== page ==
Visconti Van Gogh Maxi Fountain Pen Review

Visconti Van Gogh Maxi Fountain Pen

The Visconti Van Gogh was one of the very first gold nib fountain pens I owned.  I purchased this pen new from World Lux in 2002 for just under $200.  I should note that this is the original Visconti Van Gogh and it differs from the newer versions in a variety of ways.  First off it only came in the “Maxi” size at a 14.5 cm capped and was simply called the “Van Gogh”.  Other differences include a solid 14kt two-tone nib (instead of steel) and a “3 K” locking mechanism on the cap (instead of being magnetic) and a round (instead of faceted) body.

Appearance

The Visconti Van Gogh is a stunning pen, especially in the vanilla resin; it works beautifully with the two-tone nib and the silver trim.  This is a large and shapely pen that attracts attention.

Visconti Van Gogh Maxi Fountain Pen

The pen is somewhat translucent allowing you to see into the barrel and the cap.  I picked this one over a couple of other vanillas because this had an unusual “crystalized” part on the top of the cap.

Visconti Van Gogh Maxi Fountain Pen

One of the things I dislike about this pen’s design is the screw on the back of the cap…I cannot think of any other pen in this price range with an exposed screw.  To me it’s a bit of an odd choice.

Visconti Van Gogh Maxi Fountain Pen

Score: 3/5

Build Quality

The Van Gogh is not a cheaply made pen; the fit and finish on the pen (including that exposed screw) are very well done.  Visconti built the Van Gogh with high quality materials and used a large highly modified ( read expensive) Bock nib.  In the last 12 years the silver trim has aged a bit and is in need of a good cleaning.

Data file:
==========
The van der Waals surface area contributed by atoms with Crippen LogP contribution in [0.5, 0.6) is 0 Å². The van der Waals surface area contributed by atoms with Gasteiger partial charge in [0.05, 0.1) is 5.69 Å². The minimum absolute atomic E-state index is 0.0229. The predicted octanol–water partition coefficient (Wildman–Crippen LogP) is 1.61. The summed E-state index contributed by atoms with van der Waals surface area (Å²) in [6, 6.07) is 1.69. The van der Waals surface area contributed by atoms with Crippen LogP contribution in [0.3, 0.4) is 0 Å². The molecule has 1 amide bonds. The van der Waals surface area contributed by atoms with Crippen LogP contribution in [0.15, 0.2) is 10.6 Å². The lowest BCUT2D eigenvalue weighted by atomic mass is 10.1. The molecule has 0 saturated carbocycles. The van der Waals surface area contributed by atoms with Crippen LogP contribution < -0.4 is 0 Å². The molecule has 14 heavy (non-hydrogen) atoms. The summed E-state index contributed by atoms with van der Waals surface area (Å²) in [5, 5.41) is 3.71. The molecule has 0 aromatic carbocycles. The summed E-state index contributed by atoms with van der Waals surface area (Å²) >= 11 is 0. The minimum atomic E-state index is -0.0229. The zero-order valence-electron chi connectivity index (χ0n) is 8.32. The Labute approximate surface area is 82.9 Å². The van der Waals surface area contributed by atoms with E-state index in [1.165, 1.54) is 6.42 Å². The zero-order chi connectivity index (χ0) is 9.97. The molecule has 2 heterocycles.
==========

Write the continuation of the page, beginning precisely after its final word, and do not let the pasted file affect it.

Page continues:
The “3K” locking system was developed by the automotive industry and it allows you to secure the cap with a short twist.  You can take off the cap with one hand; something you wouldn’t be able to do on a normal threaded cap.  To my knowledge Visconti discontinued the use of this locking system because it put too much stress resin causing the caps to crack.  This is an oversight that Visconti rightly corrected though I am sure proper testing would have avoided this whole debacle.

Score: 3/5

Size & Weight

The Van Gogh is what I would consider an oversize pen, measuring a whopping 14.5 cm capped and 13.75 cm uncapped.  At it’s widest point it is 1.5cm and it weighs 31.5 grams.  This pen has a heavy cap and for me it is most comfortable to use uncapped.  Uncapped the pen is a bit nose heavy but I have found it comfortable to use for long writing sessions.

Score: 2/5

Performance

 The 14kt gold nib has been a strong and reliable performer for me.  The nib has been prone to “singing” which some people will find annoying.  The medium point is quite fat, even for a European pen.  The ink flow is wet and definitely not suited to cheap papers.

Visconti Van Gogh Maxi Fountain Pen

Score: 3/5

Filling System

 The Van Gogh uses a standard size cartridges and converters, though the converter does need to be threaded.  Somewhere along the way I lost the Visconti one and have replaced it with a threaded Waterman converter.

Visconti Van Gogh Maxi Fountain Pen

Score: 3/5

Value

When I bought this pen in 2002 for under $200 it was an excellent value as you got a beautiful large Italian fountain pen with excellent fit and finish in addition to a large 14kt gold nib.  I am not sure I could recommend anyone buy one of the original Van Goghs because of the cracking issue…mine has lasted but other’s have not.

Visconti Van Gogh Maxi Fountain Pen

Score: 2/5

Bottom Line

The Van Gogh is a big an beautiful Italian pen but a design flaw in the cap’s locking system makes it hard to recommend.